TIL: standalone linters for Go

Tom Deneire
2 min readJul 7, 2023
Photo by Nong on Unsplash

Standalone linting

Today I looked at some option for standalone linting of Go code. What I mean by that is linting that is not done in an editor or IDE like Goland. Not that there’s anything wrong with that — Goland has really good linting, so I’ve seen — but I like to use linting independently, as part of the build process, and also capture the output.

go vet

The first option I looked at was the built-in command go vet (run go vet ./... in the root folder of your project).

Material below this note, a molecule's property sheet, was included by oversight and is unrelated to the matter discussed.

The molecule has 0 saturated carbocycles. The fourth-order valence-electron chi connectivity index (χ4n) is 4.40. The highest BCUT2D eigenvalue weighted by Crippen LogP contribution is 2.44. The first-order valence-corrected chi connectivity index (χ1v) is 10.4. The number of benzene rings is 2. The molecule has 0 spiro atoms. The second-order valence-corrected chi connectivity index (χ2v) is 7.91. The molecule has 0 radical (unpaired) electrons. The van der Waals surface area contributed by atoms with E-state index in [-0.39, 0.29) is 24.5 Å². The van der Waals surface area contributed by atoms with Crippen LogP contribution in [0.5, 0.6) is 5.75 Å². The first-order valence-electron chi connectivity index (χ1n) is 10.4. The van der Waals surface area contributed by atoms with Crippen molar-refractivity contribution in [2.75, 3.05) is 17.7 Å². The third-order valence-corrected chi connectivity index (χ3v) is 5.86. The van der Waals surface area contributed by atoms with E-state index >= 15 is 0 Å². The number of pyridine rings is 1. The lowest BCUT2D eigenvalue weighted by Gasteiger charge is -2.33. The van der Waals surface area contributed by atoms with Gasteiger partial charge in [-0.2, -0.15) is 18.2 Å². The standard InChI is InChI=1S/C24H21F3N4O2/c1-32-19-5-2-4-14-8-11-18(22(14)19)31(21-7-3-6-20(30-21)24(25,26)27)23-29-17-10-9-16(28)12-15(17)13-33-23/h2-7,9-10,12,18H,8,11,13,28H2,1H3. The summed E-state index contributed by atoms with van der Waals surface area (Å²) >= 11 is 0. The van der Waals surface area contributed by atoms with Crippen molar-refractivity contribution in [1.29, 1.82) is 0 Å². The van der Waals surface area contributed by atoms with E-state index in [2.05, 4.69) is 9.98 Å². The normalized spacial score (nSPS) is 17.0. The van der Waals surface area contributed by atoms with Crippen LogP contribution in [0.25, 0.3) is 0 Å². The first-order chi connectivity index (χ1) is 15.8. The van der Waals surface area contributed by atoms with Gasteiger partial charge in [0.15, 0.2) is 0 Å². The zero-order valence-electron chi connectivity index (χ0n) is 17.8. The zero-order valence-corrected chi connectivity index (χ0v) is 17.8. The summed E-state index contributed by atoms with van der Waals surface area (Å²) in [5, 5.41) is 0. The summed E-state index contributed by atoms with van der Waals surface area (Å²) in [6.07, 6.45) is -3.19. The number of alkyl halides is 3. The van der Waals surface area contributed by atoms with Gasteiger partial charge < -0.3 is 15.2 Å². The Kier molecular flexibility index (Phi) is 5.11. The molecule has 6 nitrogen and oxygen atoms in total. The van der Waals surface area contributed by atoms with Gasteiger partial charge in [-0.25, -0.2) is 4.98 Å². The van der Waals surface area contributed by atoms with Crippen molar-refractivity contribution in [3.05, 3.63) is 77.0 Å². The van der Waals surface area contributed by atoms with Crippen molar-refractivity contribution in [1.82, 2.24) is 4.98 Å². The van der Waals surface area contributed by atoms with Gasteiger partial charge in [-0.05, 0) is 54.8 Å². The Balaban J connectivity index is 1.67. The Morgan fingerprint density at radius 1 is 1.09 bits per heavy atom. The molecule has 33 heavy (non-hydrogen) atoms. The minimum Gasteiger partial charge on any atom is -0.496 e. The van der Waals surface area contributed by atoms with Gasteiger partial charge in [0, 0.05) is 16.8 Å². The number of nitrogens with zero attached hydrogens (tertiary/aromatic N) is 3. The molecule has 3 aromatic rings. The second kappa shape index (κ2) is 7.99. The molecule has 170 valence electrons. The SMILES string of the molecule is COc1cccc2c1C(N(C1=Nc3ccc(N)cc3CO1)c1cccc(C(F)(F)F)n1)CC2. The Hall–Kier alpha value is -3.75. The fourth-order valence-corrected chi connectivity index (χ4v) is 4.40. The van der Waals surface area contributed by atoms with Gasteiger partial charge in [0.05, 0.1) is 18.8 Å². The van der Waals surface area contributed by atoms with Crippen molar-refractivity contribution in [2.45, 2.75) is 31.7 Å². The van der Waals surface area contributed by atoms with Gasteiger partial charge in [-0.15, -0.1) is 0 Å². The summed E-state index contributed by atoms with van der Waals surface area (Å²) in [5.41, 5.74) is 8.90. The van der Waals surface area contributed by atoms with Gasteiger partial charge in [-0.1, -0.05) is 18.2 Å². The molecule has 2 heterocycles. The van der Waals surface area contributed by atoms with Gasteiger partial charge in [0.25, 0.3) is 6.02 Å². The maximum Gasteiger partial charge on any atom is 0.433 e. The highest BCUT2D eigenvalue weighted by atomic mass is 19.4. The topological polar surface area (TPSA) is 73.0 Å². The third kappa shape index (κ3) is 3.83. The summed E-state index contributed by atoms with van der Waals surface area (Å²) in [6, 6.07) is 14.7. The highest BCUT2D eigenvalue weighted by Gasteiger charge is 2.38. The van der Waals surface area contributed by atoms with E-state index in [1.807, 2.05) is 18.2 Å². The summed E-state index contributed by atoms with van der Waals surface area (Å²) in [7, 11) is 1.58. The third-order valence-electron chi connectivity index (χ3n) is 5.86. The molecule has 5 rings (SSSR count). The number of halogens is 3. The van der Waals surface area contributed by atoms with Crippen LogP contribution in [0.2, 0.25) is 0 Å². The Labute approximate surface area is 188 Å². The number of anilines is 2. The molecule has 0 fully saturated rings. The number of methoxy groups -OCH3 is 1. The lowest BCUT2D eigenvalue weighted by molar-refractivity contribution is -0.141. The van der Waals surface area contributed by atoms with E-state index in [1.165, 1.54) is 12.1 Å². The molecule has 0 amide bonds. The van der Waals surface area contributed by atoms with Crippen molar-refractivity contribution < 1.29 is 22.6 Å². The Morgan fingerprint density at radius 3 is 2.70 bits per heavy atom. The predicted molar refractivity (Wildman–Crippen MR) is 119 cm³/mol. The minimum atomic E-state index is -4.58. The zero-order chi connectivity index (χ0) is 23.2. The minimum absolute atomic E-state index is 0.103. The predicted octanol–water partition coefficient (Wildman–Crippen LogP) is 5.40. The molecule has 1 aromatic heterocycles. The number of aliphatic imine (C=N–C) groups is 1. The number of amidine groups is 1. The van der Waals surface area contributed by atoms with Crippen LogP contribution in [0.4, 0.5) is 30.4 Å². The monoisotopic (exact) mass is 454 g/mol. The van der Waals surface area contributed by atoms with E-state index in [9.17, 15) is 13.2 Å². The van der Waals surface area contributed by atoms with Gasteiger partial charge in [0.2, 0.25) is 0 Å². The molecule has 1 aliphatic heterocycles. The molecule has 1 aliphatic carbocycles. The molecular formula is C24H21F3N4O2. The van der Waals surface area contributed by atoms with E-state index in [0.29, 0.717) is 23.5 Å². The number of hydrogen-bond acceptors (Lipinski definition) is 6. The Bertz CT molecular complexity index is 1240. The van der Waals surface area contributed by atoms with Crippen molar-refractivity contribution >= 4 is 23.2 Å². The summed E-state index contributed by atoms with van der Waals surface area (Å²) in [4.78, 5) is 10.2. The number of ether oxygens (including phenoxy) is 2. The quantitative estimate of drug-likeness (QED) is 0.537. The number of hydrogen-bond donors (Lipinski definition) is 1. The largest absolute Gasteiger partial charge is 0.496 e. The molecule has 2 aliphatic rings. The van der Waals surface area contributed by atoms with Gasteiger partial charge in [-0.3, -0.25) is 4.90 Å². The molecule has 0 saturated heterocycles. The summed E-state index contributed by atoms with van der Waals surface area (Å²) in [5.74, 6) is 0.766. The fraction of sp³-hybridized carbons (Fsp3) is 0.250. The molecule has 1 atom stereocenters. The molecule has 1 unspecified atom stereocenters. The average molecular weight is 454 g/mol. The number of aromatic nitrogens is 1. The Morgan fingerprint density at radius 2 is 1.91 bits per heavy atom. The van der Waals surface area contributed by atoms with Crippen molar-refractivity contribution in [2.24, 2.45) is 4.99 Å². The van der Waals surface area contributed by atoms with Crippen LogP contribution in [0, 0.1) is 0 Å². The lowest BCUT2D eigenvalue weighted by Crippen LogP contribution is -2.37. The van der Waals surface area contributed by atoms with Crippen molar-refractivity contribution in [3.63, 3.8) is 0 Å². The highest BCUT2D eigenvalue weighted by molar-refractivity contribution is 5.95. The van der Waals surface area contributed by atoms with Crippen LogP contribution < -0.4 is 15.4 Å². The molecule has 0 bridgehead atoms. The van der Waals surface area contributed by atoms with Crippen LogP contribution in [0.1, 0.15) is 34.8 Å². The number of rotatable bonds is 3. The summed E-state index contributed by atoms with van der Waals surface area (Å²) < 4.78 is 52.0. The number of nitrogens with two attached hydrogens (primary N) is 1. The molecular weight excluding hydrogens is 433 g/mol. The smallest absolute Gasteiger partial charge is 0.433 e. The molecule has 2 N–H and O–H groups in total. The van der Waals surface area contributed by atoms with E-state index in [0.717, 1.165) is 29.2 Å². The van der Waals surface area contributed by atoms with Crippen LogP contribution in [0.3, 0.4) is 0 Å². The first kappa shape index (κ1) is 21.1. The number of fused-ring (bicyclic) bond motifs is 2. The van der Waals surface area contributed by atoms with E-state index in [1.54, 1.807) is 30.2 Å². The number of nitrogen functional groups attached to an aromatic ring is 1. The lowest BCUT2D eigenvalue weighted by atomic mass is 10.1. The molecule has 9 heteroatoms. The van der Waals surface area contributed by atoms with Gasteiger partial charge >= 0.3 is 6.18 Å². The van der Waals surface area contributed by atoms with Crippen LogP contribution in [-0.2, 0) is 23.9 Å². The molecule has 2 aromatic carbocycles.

Although it has more than 20 analyzers enabled by default (you can check with go tool vet help), this was still the option that got me the least results (9 lines) for the code-base I’m testing this on, which is about 50,000 lines. By the way, try find . -name ‘.go’ | xargs wc -lfor counting.

go vet also has an option to get the command output in JSON, which is interesting for further use.

staticcheck

Next, I looked at staticcheck:

This has considerably more checks (see staticcheck -list-checks ) and therefore gave me more results (28 lines).

staticcheck can also emit JSON.

golangci-lint

The most comprehensive option is golangci-lint :

It is especially detailed when you run it with the parameter --enable-all=true . This gave me a whopping 4,455 lines of output.

You can check the linters with golangci-lint help linters . The project documentation can be found at:

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